In China, A Growing Taste for Chic
Battle of the Brands
Given that China remains an emerging market, some companies dismiss the prevalence of fakes in the country as a minor irritation. Serge Brunschwig, chief operating officer for Vuitton, calls it "a temporary phenomenon," one that will disappear as incomes continue to rise. "People have a desire for the real thing," he said.
Some have even suggested that counterfeiting amounts to free brand-building as China's market develops. "If you're not part of the fake offering, it means you're not hot enough," said del Vecchio, Prada's commercial director for Asia, the Pacific and Japan.
But most of the major brands dismiss that sort of talk as naive.
"If the product is everywhere, how can we convince people the product is unique?" asked Marc Frisanco, deputy intellectual property counsel for the Swiss luxury group Richemont, which owns Cartier and Montblanc.
Interviews with shoppers in Shanghai and Hong Kong indicate that the easy availability of fakes is already having an effect on sales.
A media executive who splits her time between Beijing and Shanghai and earns about $80,000 a year said she no longer buys real handbags from major brands.
"I realized that the quality of counterfeit stuff is not bad at all, and the price is one-tenth of the real products," said the executive, who gave her name as Ms. Gu. "I have never felt embarrassed to carry a fake. I have good taste, and I know what is high quality and what is in. . . . It is not as if I buy this bag just because of the brand. It has to be a style I like."
Still, in a country with 1.3 billion people and a modern-day aesthetic that now tends more toward mohair than Mao suits, the fashion brands are prepared to accept a few losses in the pursuit of securing a piece of the burgeoning market.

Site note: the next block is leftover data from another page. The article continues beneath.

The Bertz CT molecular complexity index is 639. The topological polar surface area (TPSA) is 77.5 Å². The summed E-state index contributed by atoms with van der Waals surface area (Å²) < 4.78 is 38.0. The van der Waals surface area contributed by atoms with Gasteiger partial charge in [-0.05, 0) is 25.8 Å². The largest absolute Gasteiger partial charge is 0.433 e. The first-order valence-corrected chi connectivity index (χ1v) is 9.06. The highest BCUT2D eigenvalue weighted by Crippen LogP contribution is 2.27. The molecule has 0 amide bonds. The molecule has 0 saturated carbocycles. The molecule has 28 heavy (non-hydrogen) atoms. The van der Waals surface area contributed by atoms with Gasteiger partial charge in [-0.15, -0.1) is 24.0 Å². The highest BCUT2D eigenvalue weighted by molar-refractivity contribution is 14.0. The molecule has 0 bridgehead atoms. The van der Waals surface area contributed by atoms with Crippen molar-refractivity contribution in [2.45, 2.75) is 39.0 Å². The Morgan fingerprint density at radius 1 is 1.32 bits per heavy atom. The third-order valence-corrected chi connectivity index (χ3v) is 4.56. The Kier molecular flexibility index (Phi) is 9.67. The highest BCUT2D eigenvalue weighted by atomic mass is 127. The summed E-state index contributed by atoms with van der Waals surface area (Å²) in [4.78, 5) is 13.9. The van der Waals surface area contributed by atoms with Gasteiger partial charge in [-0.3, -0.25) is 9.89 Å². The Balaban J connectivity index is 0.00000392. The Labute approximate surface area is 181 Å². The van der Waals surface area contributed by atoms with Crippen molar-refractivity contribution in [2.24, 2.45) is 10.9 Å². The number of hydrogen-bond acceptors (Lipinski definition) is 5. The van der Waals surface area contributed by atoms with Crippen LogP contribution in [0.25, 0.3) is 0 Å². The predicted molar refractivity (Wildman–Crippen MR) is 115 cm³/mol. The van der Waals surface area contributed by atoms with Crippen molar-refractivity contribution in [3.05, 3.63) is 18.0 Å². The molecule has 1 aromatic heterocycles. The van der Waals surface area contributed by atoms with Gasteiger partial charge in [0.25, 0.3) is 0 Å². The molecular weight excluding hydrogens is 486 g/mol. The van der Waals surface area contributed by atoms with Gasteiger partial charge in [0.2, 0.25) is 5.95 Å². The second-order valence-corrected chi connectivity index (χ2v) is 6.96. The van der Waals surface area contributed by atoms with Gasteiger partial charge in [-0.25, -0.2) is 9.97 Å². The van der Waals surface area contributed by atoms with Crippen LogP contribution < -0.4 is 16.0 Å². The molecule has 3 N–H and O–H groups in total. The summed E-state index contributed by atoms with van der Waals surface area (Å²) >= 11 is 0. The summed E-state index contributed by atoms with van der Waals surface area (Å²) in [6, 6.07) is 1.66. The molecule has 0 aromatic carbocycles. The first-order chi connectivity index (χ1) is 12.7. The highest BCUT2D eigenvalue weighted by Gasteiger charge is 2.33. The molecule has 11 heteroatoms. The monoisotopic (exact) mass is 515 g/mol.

For now, the mainland China stores are more billboard than cash register: They are building up awareness of brands and styles as incomes grow, and they appear to be funneling customers to Hong Kong, where selection is greater and prices are sharply lower thanks to tax breaks. Hong Kong has seen a flood of mainland Chinese visitors in recent years following the lifting of travel restrictions.
But Hong Kong is also a root source of the counterfeiting. Wealthy Hong Kong women bring their handbags over the Chinese border to the city of Shenzhen, where they hire skilled craftsman to duplicate them, contributing to a dramatic increase in the quality of Chinese-made fakes.
Further up the Pearl River in the city of Guangzhou, the Baiyun leather market is reputedly the largest outlet for fake handbags in the world. Sales agents preside over air-conditioned stalls with catalogues and business cards, their demeanor no different from representatives of legitimate factories at a trade show. Yet their goods are illicit: Cartier belt buckles for 50 cents, Gucci imitation leather wallets for $5, Fendi white leather bags stamped "Made in Italy," for $12.
One shop, Zhongao Leather City, offered Louis Vuitton wallets for $2.50. A sales agent said her factory could supply large volumes.
A representative from a sea freight company, Hsien Shih Co., stood nearby offering cards. Contacted by phone, a sales agent said he could arrange to ship fake products anywhere by sea by mixing them into loads of real products.
"We have friends at customs," the agent said. "Some are in charge of checking the goods, so they can make sure the goods are not checked."
Special correspondent Wang Ting in Shanghai contributed to this report.
© 2004 The Washington Post Company